LINDA CARL, HUSBAND JOHNNIE CARL COMMITTED SUICIDE LAST MONTH IN CRYSTAL CATHEDRAL: I really have been mulling this over in my mind for the last several weeks and I think what happened was his bipolar illness took a different turn the last few weeks of his life. He used to be mostly depressed and I was always looking for those symptoms and those signs and didn't see any and I think what happened is it took a turn into more mania and probably escalated into a psychosis.

KING: Was he on medication?

CARL: Yes, he was.

KING: Because bipolar people don't often get violent like this, shooting at other people. It was an erratic night, right?

CARL: It was very erratic. It was not anything that I would have expected of my husband.

KING: Where were you, Reverend Schuller?

SCHULLER: First of all, he didn't shoot at other people.

KING: He threatened.


CARL: There were other people that came into the office shortly after he had taken the gun out and he asked them to please leave.

KING: So he didn't threaten anybody?

CARL: No. He didn't threaten anyone.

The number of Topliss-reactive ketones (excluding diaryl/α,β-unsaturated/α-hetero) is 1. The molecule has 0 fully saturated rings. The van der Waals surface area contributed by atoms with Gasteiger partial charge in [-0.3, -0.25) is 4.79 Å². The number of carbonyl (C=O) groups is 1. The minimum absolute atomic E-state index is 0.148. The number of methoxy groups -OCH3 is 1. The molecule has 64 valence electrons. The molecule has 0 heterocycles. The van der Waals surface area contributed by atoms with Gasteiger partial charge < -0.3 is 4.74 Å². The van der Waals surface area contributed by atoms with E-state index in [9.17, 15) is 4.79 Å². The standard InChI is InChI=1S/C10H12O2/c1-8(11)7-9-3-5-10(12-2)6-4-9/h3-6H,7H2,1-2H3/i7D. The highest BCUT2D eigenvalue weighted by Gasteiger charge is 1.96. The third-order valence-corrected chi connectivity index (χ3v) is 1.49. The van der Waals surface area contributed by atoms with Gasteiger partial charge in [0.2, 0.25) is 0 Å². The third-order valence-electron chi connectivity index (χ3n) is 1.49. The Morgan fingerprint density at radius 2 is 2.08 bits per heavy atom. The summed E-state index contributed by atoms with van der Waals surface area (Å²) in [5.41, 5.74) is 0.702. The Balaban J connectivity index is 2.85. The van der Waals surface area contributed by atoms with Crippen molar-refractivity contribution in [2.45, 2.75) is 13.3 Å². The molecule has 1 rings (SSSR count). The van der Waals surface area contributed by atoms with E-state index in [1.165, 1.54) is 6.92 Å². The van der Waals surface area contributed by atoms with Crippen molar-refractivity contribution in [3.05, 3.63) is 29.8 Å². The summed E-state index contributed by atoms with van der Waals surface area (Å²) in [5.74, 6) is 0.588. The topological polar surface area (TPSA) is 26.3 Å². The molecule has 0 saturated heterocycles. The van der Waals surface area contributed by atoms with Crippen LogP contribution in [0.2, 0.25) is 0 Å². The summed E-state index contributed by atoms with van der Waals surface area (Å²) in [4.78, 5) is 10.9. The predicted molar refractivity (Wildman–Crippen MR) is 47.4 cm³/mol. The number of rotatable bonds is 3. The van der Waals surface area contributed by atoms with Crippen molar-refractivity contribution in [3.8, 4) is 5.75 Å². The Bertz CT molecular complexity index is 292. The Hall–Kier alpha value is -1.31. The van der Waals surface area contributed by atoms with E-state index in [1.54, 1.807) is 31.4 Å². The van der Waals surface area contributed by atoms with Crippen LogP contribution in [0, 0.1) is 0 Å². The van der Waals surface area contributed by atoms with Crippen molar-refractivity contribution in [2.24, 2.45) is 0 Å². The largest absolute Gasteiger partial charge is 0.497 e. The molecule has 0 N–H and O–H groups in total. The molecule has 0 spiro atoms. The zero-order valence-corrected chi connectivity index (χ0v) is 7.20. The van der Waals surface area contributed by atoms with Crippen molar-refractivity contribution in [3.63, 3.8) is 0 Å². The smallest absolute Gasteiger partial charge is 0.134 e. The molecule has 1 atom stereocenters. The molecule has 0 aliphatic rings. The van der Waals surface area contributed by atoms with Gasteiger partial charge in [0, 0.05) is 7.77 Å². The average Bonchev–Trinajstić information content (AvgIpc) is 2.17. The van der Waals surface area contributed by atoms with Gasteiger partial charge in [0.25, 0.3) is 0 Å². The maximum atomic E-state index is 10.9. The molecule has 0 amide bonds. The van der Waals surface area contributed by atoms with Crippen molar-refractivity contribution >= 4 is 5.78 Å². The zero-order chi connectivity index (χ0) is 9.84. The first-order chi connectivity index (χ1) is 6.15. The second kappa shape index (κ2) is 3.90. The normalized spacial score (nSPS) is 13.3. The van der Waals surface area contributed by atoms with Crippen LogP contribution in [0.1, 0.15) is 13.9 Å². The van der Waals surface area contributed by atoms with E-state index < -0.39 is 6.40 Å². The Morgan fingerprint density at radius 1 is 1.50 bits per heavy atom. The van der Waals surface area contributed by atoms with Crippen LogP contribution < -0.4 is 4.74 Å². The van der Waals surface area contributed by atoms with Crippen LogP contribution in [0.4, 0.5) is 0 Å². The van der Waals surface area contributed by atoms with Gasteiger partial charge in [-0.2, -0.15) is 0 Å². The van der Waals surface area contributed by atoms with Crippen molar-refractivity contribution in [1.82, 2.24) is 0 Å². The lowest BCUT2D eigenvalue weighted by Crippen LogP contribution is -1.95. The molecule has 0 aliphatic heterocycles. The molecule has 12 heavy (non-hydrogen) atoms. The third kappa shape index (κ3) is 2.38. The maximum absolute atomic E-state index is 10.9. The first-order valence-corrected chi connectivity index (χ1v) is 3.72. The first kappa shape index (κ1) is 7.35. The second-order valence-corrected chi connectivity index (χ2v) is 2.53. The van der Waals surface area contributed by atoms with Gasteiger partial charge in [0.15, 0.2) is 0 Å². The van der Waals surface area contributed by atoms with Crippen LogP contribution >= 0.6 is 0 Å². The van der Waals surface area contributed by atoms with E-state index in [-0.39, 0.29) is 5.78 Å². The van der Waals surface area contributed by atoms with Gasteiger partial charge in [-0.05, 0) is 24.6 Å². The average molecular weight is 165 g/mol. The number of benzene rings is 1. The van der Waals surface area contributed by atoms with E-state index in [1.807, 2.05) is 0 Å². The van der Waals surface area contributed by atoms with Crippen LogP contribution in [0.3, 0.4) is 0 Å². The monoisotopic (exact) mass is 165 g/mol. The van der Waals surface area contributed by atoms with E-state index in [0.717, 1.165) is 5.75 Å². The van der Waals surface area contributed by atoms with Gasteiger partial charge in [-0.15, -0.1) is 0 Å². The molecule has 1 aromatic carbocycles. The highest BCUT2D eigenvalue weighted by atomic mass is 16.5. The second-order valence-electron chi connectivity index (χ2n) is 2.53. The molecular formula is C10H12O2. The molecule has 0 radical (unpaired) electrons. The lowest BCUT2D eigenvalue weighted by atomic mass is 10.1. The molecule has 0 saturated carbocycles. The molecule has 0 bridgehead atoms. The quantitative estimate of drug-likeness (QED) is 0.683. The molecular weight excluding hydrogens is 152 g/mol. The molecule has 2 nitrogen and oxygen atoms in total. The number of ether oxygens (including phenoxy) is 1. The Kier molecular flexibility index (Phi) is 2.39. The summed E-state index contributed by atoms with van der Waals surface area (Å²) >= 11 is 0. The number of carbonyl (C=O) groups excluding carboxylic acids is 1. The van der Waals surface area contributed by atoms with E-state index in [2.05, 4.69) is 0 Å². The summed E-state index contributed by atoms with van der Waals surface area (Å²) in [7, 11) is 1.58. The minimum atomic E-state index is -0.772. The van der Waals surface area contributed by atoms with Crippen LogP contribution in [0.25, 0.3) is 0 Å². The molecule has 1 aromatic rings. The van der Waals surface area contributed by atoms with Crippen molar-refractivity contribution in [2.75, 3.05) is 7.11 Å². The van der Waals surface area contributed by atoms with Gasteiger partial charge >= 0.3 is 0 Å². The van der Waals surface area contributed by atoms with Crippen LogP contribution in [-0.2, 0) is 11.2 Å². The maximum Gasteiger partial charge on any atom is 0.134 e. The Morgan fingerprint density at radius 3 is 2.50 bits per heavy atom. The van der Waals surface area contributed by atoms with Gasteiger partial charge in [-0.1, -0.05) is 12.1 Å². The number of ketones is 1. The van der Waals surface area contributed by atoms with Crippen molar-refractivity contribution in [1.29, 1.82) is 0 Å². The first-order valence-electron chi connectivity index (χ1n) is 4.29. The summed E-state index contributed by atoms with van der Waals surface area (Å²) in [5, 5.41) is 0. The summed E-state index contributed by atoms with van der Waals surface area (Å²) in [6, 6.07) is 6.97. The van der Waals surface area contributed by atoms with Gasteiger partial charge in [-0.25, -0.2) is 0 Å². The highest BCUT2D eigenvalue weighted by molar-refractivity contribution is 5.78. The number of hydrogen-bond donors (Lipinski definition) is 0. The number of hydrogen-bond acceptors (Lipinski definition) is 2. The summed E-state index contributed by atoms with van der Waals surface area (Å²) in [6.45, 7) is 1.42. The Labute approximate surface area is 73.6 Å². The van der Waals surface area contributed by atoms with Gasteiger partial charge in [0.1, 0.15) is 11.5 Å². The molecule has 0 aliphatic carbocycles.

KING: Where were you, Bob?

SCHULLER: I think I was home when I got the call that something was happening and it was explained to me so I got over there and spent most of my time in the parking lot with all of the police cars and Linda.

KING: You were there, too, Linda?

CARL: Yes, I went to the cathedral and the police took me over to the police station.

KING: Did they try to have you talk to him?

CARL: No, they didn't.

KING: Why not?

SCHULLER: Good question.

CARL: It's a very good question. They felt that there might have been something that was going on between my husband and I or that perhaps we had had an argument or that perhaps he had a girlfriend and they had had an argument and I don't understand the rationale behind it because I explained to them that he was mentally ill and everyone in the family explained that we were probably happier than we had ever been because his medication about four years ago had done some good for him.